Popular password management service LastPass was hacked on Friday, the company has revealed.
In a company blog post published Monday, the service claims that it found no evidence that encrypted user vault data was taken, nor that LastPast user accounts were accessed.
However, Last Pass account email addresses, password reminders, server per user salts and authentication hashes were confirmed to have been compromised.
The combination of the first two could be particularly useful for hackers looking to break into specific online services.
It's not first time that the service has suffered a security snafu. In 2011 LastPass claimed that an anomaly in the site's incoming and outgoing network traffic could, theoretically, have been a hack, placing details of more than a million customers at risk.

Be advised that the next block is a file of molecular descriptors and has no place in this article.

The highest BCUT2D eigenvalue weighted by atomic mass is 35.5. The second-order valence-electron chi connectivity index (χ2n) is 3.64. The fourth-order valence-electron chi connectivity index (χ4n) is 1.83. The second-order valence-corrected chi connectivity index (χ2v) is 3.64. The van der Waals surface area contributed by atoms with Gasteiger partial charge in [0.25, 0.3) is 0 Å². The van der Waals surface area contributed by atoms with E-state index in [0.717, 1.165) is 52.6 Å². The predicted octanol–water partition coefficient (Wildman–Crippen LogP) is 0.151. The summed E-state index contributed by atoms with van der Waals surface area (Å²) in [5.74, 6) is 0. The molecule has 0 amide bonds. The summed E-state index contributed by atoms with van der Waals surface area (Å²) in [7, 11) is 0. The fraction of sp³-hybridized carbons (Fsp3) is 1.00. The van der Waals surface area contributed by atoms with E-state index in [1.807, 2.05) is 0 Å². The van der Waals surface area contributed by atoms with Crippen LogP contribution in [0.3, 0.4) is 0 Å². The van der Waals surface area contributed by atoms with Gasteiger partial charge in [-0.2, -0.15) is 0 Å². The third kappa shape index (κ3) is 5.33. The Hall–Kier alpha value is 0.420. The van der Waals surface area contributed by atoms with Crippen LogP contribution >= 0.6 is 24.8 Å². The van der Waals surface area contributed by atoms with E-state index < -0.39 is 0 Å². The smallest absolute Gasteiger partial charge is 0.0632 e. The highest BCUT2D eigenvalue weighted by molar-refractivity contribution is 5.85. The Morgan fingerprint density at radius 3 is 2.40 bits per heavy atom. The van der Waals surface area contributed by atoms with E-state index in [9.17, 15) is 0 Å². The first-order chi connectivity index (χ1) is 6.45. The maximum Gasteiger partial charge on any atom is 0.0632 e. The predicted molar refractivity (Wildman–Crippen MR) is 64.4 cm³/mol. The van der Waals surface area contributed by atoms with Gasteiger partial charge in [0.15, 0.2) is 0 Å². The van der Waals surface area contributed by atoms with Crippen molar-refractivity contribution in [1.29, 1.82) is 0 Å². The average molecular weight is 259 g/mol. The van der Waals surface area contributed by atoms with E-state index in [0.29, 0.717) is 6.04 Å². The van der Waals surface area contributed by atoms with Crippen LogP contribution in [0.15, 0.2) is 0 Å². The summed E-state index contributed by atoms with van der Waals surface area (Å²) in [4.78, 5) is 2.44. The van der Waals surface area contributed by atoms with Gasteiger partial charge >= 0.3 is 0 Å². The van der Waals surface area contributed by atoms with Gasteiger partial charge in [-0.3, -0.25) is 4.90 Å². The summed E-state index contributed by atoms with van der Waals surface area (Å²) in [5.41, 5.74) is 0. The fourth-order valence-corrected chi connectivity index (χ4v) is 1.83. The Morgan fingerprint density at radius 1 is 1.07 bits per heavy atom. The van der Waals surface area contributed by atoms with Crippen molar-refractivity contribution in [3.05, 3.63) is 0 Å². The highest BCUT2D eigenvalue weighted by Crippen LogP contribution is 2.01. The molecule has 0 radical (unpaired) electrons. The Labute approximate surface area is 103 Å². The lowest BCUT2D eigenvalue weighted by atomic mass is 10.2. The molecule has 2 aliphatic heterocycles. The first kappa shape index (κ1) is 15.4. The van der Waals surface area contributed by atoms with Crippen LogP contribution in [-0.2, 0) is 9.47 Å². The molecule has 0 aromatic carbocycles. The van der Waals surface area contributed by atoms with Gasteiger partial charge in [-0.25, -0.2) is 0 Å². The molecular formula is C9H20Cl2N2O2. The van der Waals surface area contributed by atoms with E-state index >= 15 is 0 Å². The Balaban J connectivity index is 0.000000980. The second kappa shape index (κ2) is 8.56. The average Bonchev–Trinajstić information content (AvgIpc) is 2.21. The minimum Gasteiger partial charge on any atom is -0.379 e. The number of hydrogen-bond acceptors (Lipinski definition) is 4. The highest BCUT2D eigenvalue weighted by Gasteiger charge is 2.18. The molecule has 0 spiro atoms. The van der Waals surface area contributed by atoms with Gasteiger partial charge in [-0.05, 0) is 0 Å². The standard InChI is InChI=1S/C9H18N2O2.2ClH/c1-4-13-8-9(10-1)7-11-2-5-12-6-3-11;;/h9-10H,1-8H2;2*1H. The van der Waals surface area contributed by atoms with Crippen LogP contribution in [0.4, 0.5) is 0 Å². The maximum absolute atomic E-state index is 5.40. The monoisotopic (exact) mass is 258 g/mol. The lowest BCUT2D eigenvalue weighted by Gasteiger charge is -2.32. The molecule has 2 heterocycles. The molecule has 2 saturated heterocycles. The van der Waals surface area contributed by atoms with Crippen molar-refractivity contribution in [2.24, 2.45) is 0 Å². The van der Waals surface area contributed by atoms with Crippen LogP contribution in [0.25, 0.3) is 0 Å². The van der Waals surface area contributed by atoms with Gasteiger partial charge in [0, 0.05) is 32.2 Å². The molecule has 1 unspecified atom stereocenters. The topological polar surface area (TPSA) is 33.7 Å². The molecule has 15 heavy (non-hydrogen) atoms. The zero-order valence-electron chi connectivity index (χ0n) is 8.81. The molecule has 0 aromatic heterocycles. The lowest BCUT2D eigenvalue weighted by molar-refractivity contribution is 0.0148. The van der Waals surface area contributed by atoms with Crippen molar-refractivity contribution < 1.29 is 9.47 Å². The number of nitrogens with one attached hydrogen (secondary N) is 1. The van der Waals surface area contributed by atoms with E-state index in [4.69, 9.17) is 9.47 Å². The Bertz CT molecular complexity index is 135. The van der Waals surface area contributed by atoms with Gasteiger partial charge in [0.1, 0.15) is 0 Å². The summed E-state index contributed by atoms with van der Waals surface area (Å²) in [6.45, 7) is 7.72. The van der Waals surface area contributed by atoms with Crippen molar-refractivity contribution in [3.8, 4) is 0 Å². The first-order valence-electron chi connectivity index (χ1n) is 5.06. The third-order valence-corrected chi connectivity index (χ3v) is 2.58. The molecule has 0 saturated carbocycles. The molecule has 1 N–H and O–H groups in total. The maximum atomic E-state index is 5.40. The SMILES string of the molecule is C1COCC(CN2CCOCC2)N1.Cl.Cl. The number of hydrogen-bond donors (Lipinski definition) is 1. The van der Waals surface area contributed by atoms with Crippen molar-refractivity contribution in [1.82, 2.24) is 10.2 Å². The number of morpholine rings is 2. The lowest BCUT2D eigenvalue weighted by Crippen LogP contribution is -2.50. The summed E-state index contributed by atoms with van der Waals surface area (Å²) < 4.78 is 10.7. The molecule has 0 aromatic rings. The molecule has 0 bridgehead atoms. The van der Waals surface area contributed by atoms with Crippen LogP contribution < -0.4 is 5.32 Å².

To mitigate any security risks, LastPass is requiring all users that are logging in from a new device or IP address to verify their account by email (unless they have multi-factor authentication enabled) and change their master password.
That will not solve the decade-old issue of spoof emails. Expect a whole raft of fake LastPass emails to hit customers with their correct password reminders before urging them to sign into a new account.